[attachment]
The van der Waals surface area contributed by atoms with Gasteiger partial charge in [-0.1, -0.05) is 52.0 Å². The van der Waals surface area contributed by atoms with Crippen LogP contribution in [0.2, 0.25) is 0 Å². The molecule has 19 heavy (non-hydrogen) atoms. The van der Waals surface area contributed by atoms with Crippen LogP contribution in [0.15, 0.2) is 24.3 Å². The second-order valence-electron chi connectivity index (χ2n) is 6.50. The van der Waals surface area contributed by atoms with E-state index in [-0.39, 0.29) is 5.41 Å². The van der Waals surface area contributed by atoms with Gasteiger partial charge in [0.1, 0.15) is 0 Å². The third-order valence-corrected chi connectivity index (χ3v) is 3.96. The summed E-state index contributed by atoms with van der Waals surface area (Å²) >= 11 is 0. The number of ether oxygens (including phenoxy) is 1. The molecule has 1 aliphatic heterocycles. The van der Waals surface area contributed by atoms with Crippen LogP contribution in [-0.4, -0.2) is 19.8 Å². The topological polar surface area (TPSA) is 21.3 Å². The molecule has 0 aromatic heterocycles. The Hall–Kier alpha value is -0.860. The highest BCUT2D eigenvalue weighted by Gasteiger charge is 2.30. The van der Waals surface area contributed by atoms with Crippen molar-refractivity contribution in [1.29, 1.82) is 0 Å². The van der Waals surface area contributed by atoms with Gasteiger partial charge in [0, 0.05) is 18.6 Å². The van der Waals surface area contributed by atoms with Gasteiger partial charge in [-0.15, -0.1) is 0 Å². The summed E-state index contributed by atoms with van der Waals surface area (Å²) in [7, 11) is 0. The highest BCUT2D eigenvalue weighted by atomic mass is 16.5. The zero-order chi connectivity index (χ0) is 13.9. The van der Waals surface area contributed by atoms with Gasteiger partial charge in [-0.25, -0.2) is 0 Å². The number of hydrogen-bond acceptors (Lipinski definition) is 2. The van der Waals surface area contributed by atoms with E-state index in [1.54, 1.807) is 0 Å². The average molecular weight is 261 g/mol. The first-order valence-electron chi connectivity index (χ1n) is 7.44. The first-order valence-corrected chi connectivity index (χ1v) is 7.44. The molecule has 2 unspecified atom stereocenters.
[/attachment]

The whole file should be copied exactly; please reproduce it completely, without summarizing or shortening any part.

The van der Waals surface area contributed by atoms with Gasteiger partial charge in [-0.1, -0.05) is 52.0 Å². The van der Waals surface area contributed by atoms with Crippen LogP contribution in [0.2, 0.25) is 0 Å². The molecule has 19 heavy (non-hydrogen) atoms. The van der Waals surface area contributed by atoms with Crippen LogP contribution in [0.15, 0.2) is 24.3 Å². The second-order valence-electron chi connectivity index (χ2n) is 6.50. The van der Waals surface area contributed by atoms with E-state index in [-0.39, 0.29) is 5.41 Å². The van der Waals surface area contributed by atoms with Gasteiger partial charge in [0.1, 0.15) is 0 Å². The third-order valence-corrected chi connectivity index (χ3v) is 3.96. The summed E-state index contributed by atoms with van der Waals surface area (Å²) >= 11 is 0. The number of ether oxygens (including phenoxy) is 1. The molecule has 1 aliphatic heterocycles. The van der Waals surface area contributed by atoms with Crippen LogP contribution in [-0.4, -0.2) is 19.8 Å². The topological polar surface area (TPSA) is 21.3 Å². The molecule has 0 aromatic heterocycles. The Hall–Kier alpha value is -0.860. The highest BCUT2D eigenvalue weighted by Gasteiger charge is 2.30. The van der Waals surface area contributed by atoms with Crippen molar-refractivity contribution in [1.29, 1.82) is 0 Å². The van der Waals surface area contributed by atoms with Gasteiger partial charge in [0, 0.05) is 18.6 Å². The van der Waals surface area contributed by atoms with Gasteiger partial charge in [-0.15, -0.1) is 0 Å². The summed E-state index contributed by atoms with van der Waals surface area (Å²) in [7, 11) is 0. The highest BCUT2D eigenvalue weighted by atomic mass is 16.5. The zero-order chi connectivity index (χ0) is 13.9. The van der Waals surface area contributed by atoms with Gasteiger partial charge in [-0.25, -0.2) is 0 Å². The number of hydrogen-bond acceptors (Lipinski definition) is 2. The van der Waals surface area contributed by atoms with E-state index in [1.54, 1.807) is 0 Å². The average molecular weight is 261 g/mol. The first-order valence-electron chi connectivity index (χ1n) is 7.44. The first-order valence-corrected chi connectivity index (χ1v) is 7.44. The molecule has 2 unspecified atom stereocenters.